According to Audrey Russo, President and CEO of the Pittsburgh Technology Council, “Companies who have government contracts may have different levels of security requirements placed upon them. The requirements are clearly identified based upon the department contracted with and the need to ensure security practices. Each agency has specific protocols, many of which ensure that cybersecurity compliance for classified and unclassified data storage are used.”
Russo further describes the importance placed on maintaining a secure workplace for those who desire to obtain government contracts. “Returning to a controlled environment, of which offices can and do comply, is critical to government awards,” said Russo. “Many of our regional companies who are especially operating in AI and robotics are awarded government contracts from all of the federal departments of our government.”
Are there any specific actions organizations can take to alleviate increased threats? Keane suggests education as being the single most effective form of defense. “Security awareness training remains a cost-efficient and effective control when faced with a remote work force. There are a number of curriculums available that help to educate employees on what to do and what not to do when they see suspicious communications,” Keane stated.
Keane further illuminates the importance of communication followed by proper protocols once a threat is suspected. “Another alternative is to create strong corporate messaging around reporting any suspected phishing or social engineering attempts – it can be as simple as a hotline or alias to empower employees to report things that seem off,” said Keane.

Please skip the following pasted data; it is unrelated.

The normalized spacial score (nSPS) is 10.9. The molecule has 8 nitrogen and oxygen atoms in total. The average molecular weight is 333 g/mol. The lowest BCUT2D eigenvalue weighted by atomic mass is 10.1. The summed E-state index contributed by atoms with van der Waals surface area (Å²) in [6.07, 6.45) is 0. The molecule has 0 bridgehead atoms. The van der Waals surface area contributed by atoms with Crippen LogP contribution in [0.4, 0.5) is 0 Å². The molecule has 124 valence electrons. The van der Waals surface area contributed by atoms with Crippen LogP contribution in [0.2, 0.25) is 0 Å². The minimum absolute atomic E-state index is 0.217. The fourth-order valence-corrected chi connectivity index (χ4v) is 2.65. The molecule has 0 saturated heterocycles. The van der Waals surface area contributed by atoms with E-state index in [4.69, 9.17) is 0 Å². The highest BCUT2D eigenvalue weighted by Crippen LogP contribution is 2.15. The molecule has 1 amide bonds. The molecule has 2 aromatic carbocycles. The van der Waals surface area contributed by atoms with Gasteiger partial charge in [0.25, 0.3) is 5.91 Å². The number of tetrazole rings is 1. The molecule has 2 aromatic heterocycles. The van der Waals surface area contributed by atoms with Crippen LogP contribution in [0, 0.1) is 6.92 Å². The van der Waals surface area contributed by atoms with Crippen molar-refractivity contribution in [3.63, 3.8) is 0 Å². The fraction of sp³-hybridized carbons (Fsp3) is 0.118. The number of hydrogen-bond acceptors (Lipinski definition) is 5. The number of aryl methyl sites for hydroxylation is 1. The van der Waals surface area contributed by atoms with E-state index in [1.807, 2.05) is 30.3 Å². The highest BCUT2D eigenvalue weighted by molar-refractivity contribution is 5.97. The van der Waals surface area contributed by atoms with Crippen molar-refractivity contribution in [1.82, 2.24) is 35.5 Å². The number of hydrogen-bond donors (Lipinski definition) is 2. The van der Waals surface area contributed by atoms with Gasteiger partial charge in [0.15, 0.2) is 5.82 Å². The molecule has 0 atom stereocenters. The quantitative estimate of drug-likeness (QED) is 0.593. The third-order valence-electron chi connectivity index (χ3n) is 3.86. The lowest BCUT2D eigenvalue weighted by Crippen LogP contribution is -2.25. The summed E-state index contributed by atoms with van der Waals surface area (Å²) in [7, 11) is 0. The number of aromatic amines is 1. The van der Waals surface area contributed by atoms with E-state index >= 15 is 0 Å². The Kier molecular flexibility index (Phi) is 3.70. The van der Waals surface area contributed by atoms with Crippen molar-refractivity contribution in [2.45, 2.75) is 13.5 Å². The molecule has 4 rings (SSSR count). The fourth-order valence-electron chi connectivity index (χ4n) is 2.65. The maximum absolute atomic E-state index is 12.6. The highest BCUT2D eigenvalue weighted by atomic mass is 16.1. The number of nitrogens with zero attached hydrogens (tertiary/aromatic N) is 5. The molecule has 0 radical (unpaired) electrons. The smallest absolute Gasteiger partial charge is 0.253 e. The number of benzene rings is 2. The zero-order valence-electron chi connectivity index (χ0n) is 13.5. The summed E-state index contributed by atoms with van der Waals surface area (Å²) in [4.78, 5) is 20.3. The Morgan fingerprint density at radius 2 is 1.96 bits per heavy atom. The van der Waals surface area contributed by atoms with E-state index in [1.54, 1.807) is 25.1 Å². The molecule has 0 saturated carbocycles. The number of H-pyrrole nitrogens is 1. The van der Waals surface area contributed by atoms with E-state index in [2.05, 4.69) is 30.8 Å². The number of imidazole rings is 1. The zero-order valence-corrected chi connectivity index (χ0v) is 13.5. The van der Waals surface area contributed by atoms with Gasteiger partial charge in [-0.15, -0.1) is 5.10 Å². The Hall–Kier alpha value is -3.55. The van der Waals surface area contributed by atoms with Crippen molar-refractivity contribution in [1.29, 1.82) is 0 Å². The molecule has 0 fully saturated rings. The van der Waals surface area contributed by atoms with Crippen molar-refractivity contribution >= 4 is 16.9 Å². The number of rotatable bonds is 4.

To summarize, remote working poses a significant threat to any organization’s security. Those companies who maintain or desire to gain contracts with government agencies (such as the Department of Defense), are required to take exceptional measures to secure their infrastructure. Maintaining updated firmware, deploying anti-virus software, and utilizing a Virtual Private Network (VPN) are great ways to combat cybercrime. Additionally, all organizations must educate their employees and implement effective means of reporting and communication. However, the strongest form of defense is a secure office environment.
As President & CEO of Life Sciences Pennsylvania, Christopher Molineaux serves as the chief advocate and spokesman for the life sciences industry that calls Pennsylvania home. Molineaux oversees the strategic direction for the association, assuring Life Sciences Pennsylvania continues to be the catalyst that makes Pennsylvania the top location for life sciences companies.
Colliers Pittsburgh’s own Edward Lawrence sat down (virtually) with Christopher to discuss Pittsburgh’s growing impact on the Life Sciences industry.
What are the effects you have seen from the pandemic on the life sciences industries Over the last 12 months?